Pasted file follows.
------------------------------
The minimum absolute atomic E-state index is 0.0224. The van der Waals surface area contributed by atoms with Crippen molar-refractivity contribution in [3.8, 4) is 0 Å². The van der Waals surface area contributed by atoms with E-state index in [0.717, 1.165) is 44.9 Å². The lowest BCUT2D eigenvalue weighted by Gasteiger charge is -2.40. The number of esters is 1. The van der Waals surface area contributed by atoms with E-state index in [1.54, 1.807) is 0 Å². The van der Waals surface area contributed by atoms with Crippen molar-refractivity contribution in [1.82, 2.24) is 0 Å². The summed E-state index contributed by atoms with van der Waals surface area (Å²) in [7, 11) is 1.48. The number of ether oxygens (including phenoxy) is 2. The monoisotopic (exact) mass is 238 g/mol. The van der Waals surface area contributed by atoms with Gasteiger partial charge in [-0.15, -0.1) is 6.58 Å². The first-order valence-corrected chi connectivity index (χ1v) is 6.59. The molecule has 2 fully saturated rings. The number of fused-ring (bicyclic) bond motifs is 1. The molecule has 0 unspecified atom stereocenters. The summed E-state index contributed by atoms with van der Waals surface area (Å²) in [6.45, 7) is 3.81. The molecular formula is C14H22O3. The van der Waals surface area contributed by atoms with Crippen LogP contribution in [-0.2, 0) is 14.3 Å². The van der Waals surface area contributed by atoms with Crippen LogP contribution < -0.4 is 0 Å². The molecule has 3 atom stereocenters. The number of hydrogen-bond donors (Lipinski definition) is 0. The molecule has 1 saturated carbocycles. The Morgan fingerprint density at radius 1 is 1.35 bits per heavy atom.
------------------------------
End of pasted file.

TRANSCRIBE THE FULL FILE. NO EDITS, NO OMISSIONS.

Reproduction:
The minimum absolute atomic E-state index is 0.0224. The van der Waals surface area contributed by atoms with Crippen molar-refractivity contribution in [3.8, 4) is 0 Å². The van der Waals surface area contributed by atoms with E-state index in [0.717, 1.165) is 44.9 Å². The lowest BCUT2D eigenvalue weighted by Gasteiger charge is -2.40. The number of esters is 1. The van der Waals surface area contributed by atoms with E-state index in [1.54, 1.807) is 0 Å². The van der Waals surface area contributed by atoms with Crippen molar-refractivity contribution in [1.82, 2.24) is 0 Å². The summed E-state index contributed by atoms with van der Waals surface area (Å²) in [7, 11) is 1.48. The number of ether oxygens (including phenoxy) is 2. The monoisotopic (exact) mass is 238 g/mol. The van der Waals surface area contributed by atoms with Gasteiger partial charge in [-0.15, -0.1) is 6.58 Å². The first-order valence-corrected chi connectivity index (χ1v) is 6.59. The molecule has 2 fully saturated rings. The number of fused-ring (bicyclic) bond motifs is 1. The molecule has 0 unspecified atom stereocenters. The summed E-state index contributed by atoms with van der Waals surface area (Å²) in [6.45, 7) is 3.81. The molecular formula is C14H22O3. The van der Waals surface area contributed by atoms with Crippen LogP contribution in [-0.2, 0) is 14.3 Å². The van der Waals surface area contributed by atoms with Crippen LogP contribution < -0.4 is 0 Å². The molecule has 3 atom stereocenters. The number of hydrogen-bond donors (Lipinski definition) is 0. The molecule has 1 saturated carbocycles. The Morgan fingerprint density at radius 1 is 1.35 bits per heavy atom.